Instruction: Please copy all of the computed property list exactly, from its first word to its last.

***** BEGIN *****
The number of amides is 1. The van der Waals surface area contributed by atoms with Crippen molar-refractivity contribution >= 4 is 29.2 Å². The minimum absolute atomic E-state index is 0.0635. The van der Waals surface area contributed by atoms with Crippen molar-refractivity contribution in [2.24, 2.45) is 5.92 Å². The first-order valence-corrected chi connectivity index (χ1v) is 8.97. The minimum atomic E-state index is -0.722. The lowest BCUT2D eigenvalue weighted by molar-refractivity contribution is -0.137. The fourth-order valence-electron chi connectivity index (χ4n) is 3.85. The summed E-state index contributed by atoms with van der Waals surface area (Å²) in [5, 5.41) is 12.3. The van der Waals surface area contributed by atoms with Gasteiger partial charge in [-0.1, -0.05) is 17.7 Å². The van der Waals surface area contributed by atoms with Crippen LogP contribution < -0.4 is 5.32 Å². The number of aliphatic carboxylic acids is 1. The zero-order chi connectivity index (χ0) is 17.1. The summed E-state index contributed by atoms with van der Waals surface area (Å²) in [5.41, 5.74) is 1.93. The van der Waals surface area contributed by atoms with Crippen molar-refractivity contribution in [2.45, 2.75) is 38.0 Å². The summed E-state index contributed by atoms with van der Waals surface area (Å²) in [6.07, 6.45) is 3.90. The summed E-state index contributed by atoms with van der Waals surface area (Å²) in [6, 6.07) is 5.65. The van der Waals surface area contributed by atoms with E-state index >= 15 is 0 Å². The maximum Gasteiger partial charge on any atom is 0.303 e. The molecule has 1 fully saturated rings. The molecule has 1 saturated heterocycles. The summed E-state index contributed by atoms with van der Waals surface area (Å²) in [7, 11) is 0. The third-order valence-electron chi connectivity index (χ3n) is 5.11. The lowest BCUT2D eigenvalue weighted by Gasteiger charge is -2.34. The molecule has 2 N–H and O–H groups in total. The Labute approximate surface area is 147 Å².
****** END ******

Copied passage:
The number of amides is 1. The van der Waals surface area contributed by atoms with Crippen molar-refractivity contribution >= 4 is 29.2 Å². The minimum absolute atomic E-state index is 0.0635. The van der Waals surface area contributed by atoms with Crippen molar-refractivity contribution in [2.24, 2.45) is 5.92 Å². The first-order valence-corrected chi connectivity index (χ1v) is 8.97. The minimum atomic E-state index is -0.722. The lowest BCUT2D eigenvalue weighted by molar-refractivity contribution is -0.137. The fourth-order valence-electron chi connectivity index (χ4n) is 3.85. The summed E-state index contributed by atoms with van der Waals surface area (Å²) in [5, 5.41) is 12.3. The van der Waals surface area contributed by atoms with Gasteiger partial charge in [-0.1, -0.05) is 17.7 Å². The van der Waals surface area contributed by atoms with Crippen LogP contribution < -0.4 is 5.32 Å². The number of aliphatic carboxylic acids is 1. The zero-order chi connectivity index (χ0) is 17.1. The summed E-state index contributed by atoms with van der Waals surface area (Å²) in [5.41, 5.74) is 1.93. The van der Waals surface area contributed by atoms with Crippen molar-refractivity contribution in [2.45, 2.75) is 38.0 Å². The summed E-state index contributed by atoms with van der Waals surface area (Å²) in [6.07, 6.45) is 3.90. The summed E-state index contributed by atoms with van der Waals surface area (Å²) in [6, 6.07) is 5.65. The van der Waals surface area contributed by atoms with E-state index >= 15 is 0 Å². The maximum Gasteiger partial charge on any atom is 0.303 e. The molecule has 1 fully saturated rings. The molecule has 1 saturated heterocycles. The summed E-state index contributed by atoms with van der Waals surface area (Å²) in [7, 11) is 0. The third-order valence-electron chi connectivity index (χ3n) is 5.11. The lowest BCUT2D eigenvalue weighted by Gasteiger charge is -2.34. The molecule has 2 N–H and O–H groups in total. The Labute approximate surface area is 147 Å².